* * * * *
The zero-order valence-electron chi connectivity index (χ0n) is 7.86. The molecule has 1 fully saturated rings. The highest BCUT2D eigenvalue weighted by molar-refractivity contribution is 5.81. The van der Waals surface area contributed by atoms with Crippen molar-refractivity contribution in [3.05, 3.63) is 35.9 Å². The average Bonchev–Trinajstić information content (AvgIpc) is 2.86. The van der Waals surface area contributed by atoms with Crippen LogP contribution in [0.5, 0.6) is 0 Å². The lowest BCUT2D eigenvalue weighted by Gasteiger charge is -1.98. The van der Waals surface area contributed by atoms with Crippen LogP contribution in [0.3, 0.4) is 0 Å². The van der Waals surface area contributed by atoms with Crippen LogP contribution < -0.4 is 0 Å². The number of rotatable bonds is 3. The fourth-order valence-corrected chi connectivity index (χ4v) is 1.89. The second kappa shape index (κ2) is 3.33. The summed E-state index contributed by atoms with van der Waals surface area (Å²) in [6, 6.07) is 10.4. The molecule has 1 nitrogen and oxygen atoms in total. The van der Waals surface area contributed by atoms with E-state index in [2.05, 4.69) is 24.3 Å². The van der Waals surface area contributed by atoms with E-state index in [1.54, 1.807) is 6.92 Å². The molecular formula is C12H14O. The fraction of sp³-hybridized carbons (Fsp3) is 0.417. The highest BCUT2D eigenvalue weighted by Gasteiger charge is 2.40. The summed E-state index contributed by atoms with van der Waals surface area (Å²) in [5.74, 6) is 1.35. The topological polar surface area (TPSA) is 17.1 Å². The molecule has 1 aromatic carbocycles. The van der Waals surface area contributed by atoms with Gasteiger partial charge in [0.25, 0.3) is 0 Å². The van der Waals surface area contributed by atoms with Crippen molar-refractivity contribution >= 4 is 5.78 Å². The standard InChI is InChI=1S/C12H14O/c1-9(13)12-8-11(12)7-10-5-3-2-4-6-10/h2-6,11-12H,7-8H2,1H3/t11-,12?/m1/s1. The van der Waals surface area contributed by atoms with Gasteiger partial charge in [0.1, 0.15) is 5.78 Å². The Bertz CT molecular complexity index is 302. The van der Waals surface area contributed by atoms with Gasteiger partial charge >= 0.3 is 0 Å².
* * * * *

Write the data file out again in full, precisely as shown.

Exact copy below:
The zero-order valence-electron chi connectivity index (χ0n) is 7.86. The molecule has 1 fully saturated rings. The highest BCUT2D eigenvalue weighted by molar-refractivity contribution is 5.81. The van der Waals surface area contributed by atoms with Crippen molar-refractivity contribution in [3.05, 3.63) is 35.9 Å². The average Bonchev–Trinajstić information content (AvgIpc) is 2.86. The van der Waals surface area contributed by atoms with Crippen LogP contribution in [0.5, 0.6) is 0 Å². The lowest BCUT2D eigenvalue weighted by Gasteiger charge is -1.98. The van der Waals surface area contributed by atoms with Crippen LogP contribution in [0.3, 0.4) is 0 Å². The van der Waals surface area contributed by atoms with Crippen LogP contribution < -0.4 is 0 Å². The number of rotatable bonds is 3. The fourth-order valence-corrected chi connectivity index (χ4v) is 1.89. The second kappa shape index (κ2) is 3.33. The summed E-state index contributed by atoms with van der Waals surface area (Å²) in [6, 6.07) is 10.4. The molecule has 1 nitrogen and oxygen atoms in total. The van der Waals surface area contributed by atoms with E-state index in [2.05, 4.69) is 24.3 Å². The van der Waals surface area contributed by atoms with E-state index in [1.54, 1.807) is 6.92 Å². The molecular formula is C12H14O. The fraction of sp³-hybridized carbons (Fsp3) is 0.417. The highest BCUT2D eigenvalue weighted by Gasteiger charge is 2.40. The summed E-state index contributed by atoms with van der Waals surface area (Å²) in [5.74, 6) is 1.35. The topological polar surface area (TPSA) is 17.1 Å². The molecule has 1 aromatic carbocycles. The van der Waals surface area contributed by atoms with Gasteiger partial charge in [0.25, 0.3) is 0 Å². The van der Waals surface area contributed by atoms with Crippen molar-refractivity contribution >= 4 is 5.78 Å². The standard InChI is InChI=1S/C12H14O/c1-9(13)12-8-11(12)7-10-5-3-2-4-6-10/h2-6,11-12H,7-8H2,1H3/t11-,12?/m1/s1. The van der Waals surface area contributed by atoms with Gasteiger partial charge in [0.1, 0.15) is 5.78 Å². The Bertz CT molecular complexity index is 302. The van der Waals surface area contributed by atoms with Gasteiger partial charge >= 0.3 is 0 Å².